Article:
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Federal Criminal Law

Ohio v. Clark - Post-Decision SCOTUScast

SCOTUScast 6-23-15 featuring Michael O'Shea.
Michael O'Shea June 23, 2015

On June 18, 2015, the Supreme Court decided Ohio v. Clark. This case involved two questions regarding the Sixth Amendment’s Confrontation Clause: (1) whether an individual’s obligation to report suspected child abuse makes that individual an agent of law enforcement for purposes of the Confrontation Clause; and (2) whether a child’s out-of-court statements to a teacher in response to the teacher’s concerns about potential child abuse qualify as “testimonial” statements subject to the Confrontation Clause. The Supreme Court of Ohio rejected Clark’s challenge to his conviction on these grounds.

The United States Supreme Court reversed the judgment of the Supreme Court of Ohio by a vote of 9-0 and remanded the case. In an opinion delivered by Justice Alito and joined by the Chief Justice and Justices Breyer, Kennedy, Sotomayor, and Kagan, the Court held that because neither the child nor his teachers had the primary purpose of assisting in Clark’s prosecution, the child’s statements did not implicate the Confrontation Clause and therefore were admissible at trial. Justice Scalia, joined by Justice Ginsburg, filed an opinion concurring in the judgment.  Justice Thomas also filed an opinion concurring in the judgment. 

To discuss the case, we have Prof. Michael O’Shea, who is a Professor of Law at the Oklahoma City University School of Law. 

Elonis v. United States - Post-Decision SCOTUScast

SCOTUScast 6-11-15 featuring John Elwood and Kent Scheidegger
John Elwood, Kent S. Scheidegger June 11, 2015

On June 1, 2015, the Supreme Court issued its decision in Elonis v. United States. This case involves two questions. First, this case asks whether the First Amendment requires proof of the defendant’s subjective intent to threaten in order to convict someone of threatening another person under 18 U.S. C. § 875(c), or whether it is sufficient to demonstrate that a “reasonable person” would consider the statement to be threatening. The second question in this case is whether, as a matter of statutory interpretation, conviction of another person requires proof of the defendant’s subjective intent to threaten.

In an opinion delivered by the Chief Justice, the Court held that general intent is not sufficient to support a conviction under 18 U.S.C. 875(c) and that the imposition of criminal penalties under the statute requires proof of a “guilty mind.” 

Chief Justice Roberts’ opinion for the Court was joined by Justices Scalia, Kennedy, Kagan, Ginsburg, Breyer, and Sotomayor. Justice Alito filed a separate opinion concurring in part and dissenting in part. Justice Thomas filed a dissent. 

To discuss the case, we have Kent S. Scheidegger, Legal Director & General Counsel, Criminal Justice Legal Foundation and John Elwood, Partner, Vinson & Elkins LLP.

When is a law too vague to be Constitutional?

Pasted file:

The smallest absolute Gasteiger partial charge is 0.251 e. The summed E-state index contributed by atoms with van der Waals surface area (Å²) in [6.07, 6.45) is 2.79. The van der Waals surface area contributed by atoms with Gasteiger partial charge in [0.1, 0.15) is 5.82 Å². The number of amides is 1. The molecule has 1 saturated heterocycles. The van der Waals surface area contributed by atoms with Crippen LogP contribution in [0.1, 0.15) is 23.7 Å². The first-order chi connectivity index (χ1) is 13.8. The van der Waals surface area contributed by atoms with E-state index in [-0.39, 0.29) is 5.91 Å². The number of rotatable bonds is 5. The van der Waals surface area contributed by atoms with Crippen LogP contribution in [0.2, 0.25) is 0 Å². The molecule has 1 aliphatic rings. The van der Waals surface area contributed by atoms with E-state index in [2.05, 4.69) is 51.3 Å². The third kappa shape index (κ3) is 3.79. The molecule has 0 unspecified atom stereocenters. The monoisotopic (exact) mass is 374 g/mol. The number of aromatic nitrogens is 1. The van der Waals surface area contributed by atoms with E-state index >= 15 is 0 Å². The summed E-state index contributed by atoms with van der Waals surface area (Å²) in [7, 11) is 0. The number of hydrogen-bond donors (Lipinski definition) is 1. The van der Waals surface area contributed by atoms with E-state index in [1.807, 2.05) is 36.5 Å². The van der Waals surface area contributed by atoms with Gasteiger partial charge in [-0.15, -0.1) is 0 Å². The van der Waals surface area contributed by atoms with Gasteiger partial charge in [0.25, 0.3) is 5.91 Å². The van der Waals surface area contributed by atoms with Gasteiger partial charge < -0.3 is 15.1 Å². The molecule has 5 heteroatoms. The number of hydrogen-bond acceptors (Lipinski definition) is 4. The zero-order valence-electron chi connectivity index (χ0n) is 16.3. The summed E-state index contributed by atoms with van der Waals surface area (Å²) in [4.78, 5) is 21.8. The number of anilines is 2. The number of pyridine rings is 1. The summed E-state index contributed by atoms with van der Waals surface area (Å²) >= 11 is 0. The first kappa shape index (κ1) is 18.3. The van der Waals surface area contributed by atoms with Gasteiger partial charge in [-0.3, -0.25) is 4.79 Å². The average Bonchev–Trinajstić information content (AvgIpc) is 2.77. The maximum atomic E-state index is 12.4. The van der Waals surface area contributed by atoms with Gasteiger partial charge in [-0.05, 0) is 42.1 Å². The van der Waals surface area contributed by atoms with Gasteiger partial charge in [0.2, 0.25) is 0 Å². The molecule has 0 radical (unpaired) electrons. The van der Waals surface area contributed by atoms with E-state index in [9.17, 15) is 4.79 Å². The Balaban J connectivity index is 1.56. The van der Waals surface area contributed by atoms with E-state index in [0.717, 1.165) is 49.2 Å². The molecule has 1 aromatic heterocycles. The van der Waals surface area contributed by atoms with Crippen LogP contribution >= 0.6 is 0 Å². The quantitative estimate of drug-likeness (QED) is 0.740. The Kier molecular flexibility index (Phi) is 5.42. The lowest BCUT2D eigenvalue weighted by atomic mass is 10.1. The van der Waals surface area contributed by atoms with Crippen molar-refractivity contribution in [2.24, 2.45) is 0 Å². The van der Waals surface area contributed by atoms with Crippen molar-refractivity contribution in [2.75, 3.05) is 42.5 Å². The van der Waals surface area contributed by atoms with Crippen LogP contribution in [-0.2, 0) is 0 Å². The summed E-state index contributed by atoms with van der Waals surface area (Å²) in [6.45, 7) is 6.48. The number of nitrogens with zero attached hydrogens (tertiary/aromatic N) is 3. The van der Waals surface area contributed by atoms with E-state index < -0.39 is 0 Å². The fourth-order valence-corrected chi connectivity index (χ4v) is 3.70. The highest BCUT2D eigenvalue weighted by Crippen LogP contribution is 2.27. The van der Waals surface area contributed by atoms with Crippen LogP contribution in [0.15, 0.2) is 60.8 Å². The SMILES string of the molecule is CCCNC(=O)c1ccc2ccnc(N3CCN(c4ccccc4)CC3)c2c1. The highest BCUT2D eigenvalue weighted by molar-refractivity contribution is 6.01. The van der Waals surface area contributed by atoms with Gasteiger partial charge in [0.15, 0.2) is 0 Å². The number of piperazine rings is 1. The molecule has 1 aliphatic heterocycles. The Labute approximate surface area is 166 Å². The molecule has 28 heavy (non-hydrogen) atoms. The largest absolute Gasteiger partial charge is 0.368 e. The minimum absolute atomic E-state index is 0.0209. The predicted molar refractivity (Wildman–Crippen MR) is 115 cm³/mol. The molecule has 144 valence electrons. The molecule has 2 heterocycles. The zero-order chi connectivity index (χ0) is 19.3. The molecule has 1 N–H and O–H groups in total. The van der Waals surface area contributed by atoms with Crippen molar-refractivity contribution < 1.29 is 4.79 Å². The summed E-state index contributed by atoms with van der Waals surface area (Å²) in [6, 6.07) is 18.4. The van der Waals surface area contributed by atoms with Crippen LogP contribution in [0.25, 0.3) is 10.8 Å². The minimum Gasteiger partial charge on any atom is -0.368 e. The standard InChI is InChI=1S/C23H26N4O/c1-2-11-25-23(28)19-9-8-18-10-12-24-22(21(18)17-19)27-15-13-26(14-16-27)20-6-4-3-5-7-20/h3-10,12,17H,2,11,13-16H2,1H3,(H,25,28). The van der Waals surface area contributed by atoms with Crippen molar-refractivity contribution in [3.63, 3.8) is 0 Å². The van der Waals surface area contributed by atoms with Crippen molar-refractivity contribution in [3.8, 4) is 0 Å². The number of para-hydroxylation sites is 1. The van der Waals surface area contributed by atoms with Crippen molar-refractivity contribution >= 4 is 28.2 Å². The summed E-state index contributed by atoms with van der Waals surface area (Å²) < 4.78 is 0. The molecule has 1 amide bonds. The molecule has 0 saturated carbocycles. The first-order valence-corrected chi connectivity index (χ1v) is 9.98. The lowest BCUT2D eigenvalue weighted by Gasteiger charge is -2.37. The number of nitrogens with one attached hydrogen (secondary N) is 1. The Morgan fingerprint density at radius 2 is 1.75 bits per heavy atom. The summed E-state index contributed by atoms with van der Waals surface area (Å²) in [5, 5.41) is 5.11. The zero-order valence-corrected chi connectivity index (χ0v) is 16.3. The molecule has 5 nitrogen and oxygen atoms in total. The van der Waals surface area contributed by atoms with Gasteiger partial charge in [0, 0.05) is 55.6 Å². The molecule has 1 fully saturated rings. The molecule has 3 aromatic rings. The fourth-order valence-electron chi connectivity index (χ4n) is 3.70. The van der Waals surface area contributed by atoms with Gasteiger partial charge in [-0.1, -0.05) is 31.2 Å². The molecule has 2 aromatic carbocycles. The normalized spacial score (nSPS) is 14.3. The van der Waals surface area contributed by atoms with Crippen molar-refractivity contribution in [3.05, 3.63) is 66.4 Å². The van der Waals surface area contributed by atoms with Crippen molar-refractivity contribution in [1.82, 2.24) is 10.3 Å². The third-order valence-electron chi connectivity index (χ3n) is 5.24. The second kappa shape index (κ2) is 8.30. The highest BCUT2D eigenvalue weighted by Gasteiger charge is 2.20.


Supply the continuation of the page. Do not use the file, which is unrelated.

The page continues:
Short video with Ilya Shapiro discussing Johnson v. United States
Ilya Shapiro April 18, 2015

Senior fellow in constitutional studies at the Cato Institute and editor-in-chief of the Cato Supreme Court Review, Ilya Shapiro explains the confusion concerning what constitutes a violent felony conviction under the residual clause of the Armed Career Criminal Act. In this upcoming Supreme Court case, Petitioner Johnson claims the ACCA is unconstitutionally vague while the government asserts that Johnson’s conviction for possession of a short-barreled shotgun satisfies the violent felony requirement of the statute.

Ilya Shapiro is co-counsel on the amicus brief for the National Association of Criminal Defense Lawyers, National Association of Federal Defenders, Families against Mandatory Minimums and the Cato Institute in support of the Petitioner.
 
As always, the Federalist Society takes no position on particular legal or public policy issues; all expressions of opinion are those of the speaker.

Whitfield v. United States - Post-Decision SCOTUScast

SCOTUScast 4-3-15 featuring John Stinneford
John F. Stinneford April 03, 2015

On January 13, 2015, the Supreme Court issued its decision in Whitfield v. United States. This case concerns 18 U.S.C. § 2113(e), which provides a minimum sentence of ten years and a maximum sentence of life imprisonment for a bank robber who forces another person “to accompany him” during the robbery or while fleeing the scene.  The question is whether the requirement that the robber force another person “to accompany him” requires proof of more than a minimal movement of the victim.

Justice Scalia delivered the opinion for a unanimous Court, which held that a bank robber, for purposes of §2113(e), “forces [a] person to accompany him,” when he compels that person to go somewhere with him, even if the movement occurs entirely within a single building or over a short distance.

To discuss the case, we have Professor John Stinneford, who is Associate Professor of Law and Assistant Director of the Criminal Justice Center at the University of Florida Levin College of Law.

As always, the Federalist Society takes no position on particular legal or public policy issues; all expressions of opinion are those of the speaker.